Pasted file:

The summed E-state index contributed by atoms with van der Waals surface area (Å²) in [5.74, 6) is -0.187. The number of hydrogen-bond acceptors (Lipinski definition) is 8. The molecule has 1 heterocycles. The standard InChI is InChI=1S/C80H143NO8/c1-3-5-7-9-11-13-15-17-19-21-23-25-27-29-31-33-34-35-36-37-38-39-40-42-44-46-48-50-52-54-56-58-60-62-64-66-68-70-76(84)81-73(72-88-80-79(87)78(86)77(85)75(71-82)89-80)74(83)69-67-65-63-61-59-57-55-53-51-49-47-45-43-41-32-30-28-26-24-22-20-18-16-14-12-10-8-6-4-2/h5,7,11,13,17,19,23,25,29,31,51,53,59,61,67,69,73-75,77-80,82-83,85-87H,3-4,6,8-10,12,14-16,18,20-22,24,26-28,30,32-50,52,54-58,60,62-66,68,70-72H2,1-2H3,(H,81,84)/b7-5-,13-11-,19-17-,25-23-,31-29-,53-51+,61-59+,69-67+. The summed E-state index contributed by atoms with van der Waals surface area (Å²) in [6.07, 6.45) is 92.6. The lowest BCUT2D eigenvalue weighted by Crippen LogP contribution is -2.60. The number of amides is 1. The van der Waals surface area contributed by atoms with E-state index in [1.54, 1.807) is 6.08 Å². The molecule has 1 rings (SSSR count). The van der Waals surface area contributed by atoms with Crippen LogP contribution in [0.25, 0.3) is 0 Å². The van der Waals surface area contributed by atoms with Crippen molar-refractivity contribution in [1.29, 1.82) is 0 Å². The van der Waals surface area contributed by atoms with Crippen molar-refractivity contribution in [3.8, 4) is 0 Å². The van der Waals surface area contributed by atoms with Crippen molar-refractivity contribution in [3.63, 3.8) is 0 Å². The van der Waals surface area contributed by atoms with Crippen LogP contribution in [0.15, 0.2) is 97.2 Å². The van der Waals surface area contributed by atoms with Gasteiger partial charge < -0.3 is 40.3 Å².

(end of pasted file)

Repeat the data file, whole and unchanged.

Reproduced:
The summed E-state index contributed by atoms with van der Waals surface area (Å²) in [5.74, 6) is -0.187. The number of hydrogen-bond acceptors (Lipinski definition) is 8. The molecule has 1 heterocycles. The standard InChI is InChI=1S/C80H143NO8/c1-3-5-7-9-11-13-15-17-19-21-23-25-27-29-31-33-34-35-36-37-38-39-40-42-44-46-48-50-52-54-56-58-60-62-64-66-68-70-76(84)81-73(72-88-80-79(87)78(86)77(85)75(71-82)89-80)74(83)69-67-65-63-61-59-57-55-53-51-49-47-45-43-41-32-30-28-26-24-22-20-18-16-14-12-10-8-6-4-2/h5,7,11,13,17,19,23,25,29,31,51,53,59,61,67,69,73-75,77-80,82-83,85-87H,3-4,6,8-10,12,14-16,18,20-22,24,26-28,30,32-50,52,54-58,60,62-66,68,70-72H2,1-2H3,(H,81,84)/b7-5-,13-11-,19-17-,25-23-,31-29-,53-51+,61-59+,69-67+. The summed E-state index contributed by atoms with van der Waals surface area (Å²) in [6.07, 6.45) is 92.6. The lowest BCUT2D eigenvalue weighted by Crippen LogP contribution is -2.60. The number of amides is 1. The van der Waals surface area contributed by atoms with E-state index in [1.54, 1.807) is 6.08 Å². The molecule has 1 rings (SSSR count). The van der Waals surface area contributed by atoms with Crippen LogP contribution in [0.25, 0.3) is 0 Å². The van der Waals surface area contributed by atoms with Crippen molar-refractivity contribution in [1.29, 1.82) is 0 Å². The van der Waals surface area contributed by atoms with Crippen molar-refractivity contribution in [3.8, 4) is 0 Å². The van der Waals surface area contributed by atoms with Crippen molar-refractivity contribution in [3.63, 3.8) is 0 Å². The van der Waals surface area contributed by atoms with Crippen LogP contribution in [0.15, 0.2) is 97.2 Å². The van der Waals surface area contributed by atoms with Gasteiger partial charge < -0.3 is 40.3 Å².